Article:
Home Diocese Bishop Patrick McGrath Remembers Archbishop Quinn

Bishop Patrick McGrath Remembers Archbishop Quinn


By Bishop Patrick J. McGrath

Editor’s note: Bishop Patrick J. McGrath was ordained Auxiliary Bishop of the Archdiocese of San Francisco by Archbishop Quinn in 1989.

When I returned from canon law studies in Rome in 1977, I met my new boss, Archbishop John R. Quinn, who had just recently moved from Oklahoma City to his native California to become Archbishop of San Francisco. The last time I had been in the Archbishop’s office, it was inhabited by Archbishop Joseph T. McGucken, who had retired that same year. And what a difference there was!

Archbishop McGucken, of happy memory, was a chain-smoker; his office was always shrouded in a cloud of smoke, “the great cloud of unknowing,” as I called it. You were never quite sure where he was when you entered!!

But there I was standing in this new archbishop’s office, the same office that Archbishop McGucken occupied, so spotless, so clean, so sterile, that I thought he could perform open-heart surgery on his desk, and the patient would survive!!!

Then and throughout his life, Archbishop Quinn was soft-spoken, but when he spoke, whether in that office, in the pulpit or at a meeting, people listened. At meetings of the United States bishops in Washington, D.C., when Archbishop John Quinn stood to speak, the bishops listened, and they learned.

He was an insightful theologian, rooted in all of the classics he could quote in original languages, but he was a passionate advocate of, and adherent to, the Second Vatican Council. Bright, reflective and pastoral, what he wrote, even the pope read!

The Archbishop exercised his prophetic role as he joined with Catholic Charities to initiate the Church’s first response to the AIDS epidemic, which in the mid-1980s was taking its toll on San Francisco. His compassionate response became a model of concern and care to be emulated across the nation and around the globe.

He was deeply moved by the assassination of Blessed Oscar Romero and traveled to El Salvador for his funeral Mass, where he experienced the outpouring of love of more than 100,000 people for the late archbishop. He characterized what he witnessed that day as “this sacrilege, for this insult to humanity, for this unbelievable outrage” as government forces began firing on some of the mourners. Archbishop Romero was a friend to the poor, as was Archbishop Quinn.

Entrusted by Pope Saint John Paul II in 1983 with a delicate investigation into congregations of women religious in the United States, the Archbishop gained the respect and gratitude of the sisters for the fair manner of the investigation. What could have been a disaster for the life of the Church in this country instead became an affirmation of the charisms of the many religious congregations present in the United States. This was possible only because of the tremendous respect that this man had for all, including the sisters who were – and remain – the backbone of the Church.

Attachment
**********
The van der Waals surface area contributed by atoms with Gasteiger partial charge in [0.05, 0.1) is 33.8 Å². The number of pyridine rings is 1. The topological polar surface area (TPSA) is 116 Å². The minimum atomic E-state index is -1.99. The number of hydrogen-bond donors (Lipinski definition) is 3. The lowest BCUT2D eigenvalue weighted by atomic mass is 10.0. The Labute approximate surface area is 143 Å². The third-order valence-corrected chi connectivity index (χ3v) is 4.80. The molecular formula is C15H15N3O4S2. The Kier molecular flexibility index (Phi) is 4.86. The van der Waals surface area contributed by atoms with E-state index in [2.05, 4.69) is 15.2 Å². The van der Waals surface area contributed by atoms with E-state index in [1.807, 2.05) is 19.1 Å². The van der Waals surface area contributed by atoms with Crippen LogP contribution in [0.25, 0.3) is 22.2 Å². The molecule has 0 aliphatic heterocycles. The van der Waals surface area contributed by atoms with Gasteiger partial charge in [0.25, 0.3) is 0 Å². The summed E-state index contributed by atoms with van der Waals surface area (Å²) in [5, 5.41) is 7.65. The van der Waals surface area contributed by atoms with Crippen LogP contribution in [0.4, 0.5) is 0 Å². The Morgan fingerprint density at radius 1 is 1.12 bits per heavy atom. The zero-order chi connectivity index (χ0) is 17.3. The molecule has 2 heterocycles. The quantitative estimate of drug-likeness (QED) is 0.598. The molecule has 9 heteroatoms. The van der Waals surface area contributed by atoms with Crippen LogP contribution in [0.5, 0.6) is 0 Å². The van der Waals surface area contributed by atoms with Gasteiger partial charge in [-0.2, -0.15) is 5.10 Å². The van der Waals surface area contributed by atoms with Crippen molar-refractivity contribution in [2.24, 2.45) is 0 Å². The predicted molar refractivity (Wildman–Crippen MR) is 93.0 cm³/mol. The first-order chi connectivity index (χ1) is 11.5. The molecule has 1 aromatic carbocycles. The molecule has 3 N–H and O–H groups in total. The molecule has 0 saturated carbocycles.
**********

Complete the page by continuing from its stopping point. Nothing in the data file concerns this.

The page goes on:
In 1981, Archbishop John was the architect of the ‘split’ by which the southern county of the then four-county Archdiocese became the Diocese of San Jose, with his auxiliary, Bishop Pierre DuMaine as the first shepherd of this southern flock.

At that time, I was the Officialis, the head of the canonical office for the Archdiocese. When the Archbishop and Bishop Pierre announced on January 27 that all of the priests of the Archdiocese could decide which diocese they wanted to serve, I went into Archbishop John’s office and protested that this was not the way of the Church. When the announcement was made, all priests were to be ‘frozen’ wherever they were. Perhaps I was a bit selfish in my objection; the priest who was slated to replace me, so I could go to a parish, was one of the men who chose to leave the north in favor of this new Diocese. To my protest, the Archbishop responded, with that twinkle in his eye: “Sue me!”

Nearly twenty years later, when I was appointed as the second bishop of San Jose, Archbishop John looked at me and deadpanned, “Do you still want to sue me?”

In retirement, the Archbishop continued his dedication to social justice, to challenging the Church to re-envision and reframe how it exists in the world, and how the ministry of the Pope can be adapted in ways that Pope Francis is even now considering.

Ken Briggs, writing in the National Catholic Reporter, began his tribute in these words: “John R. Quinn didn’t need mitres, titles, tokens of authority to add to his stature. It was in his prior nature to be Christian. That charismatic center expressed itself through his priesthood, scholarship and archbishop’s role in San Francisco…”

The loss of Archbishop John Quinn is personal for me. He was my mentor and my friend. It was he whom Bishop Carlos Sevilla and I asked to preach at the twenty-fifth anniversary of our ordination as bishops in 2014, just as he had done the day he ordained us as his auxiliary bishops. It was he who would so often offer me encouragement during difficult and challenging times. He was a consummate man of the Church, a man of deep hope and faith in the Lord. I will miss him greatly. I already do!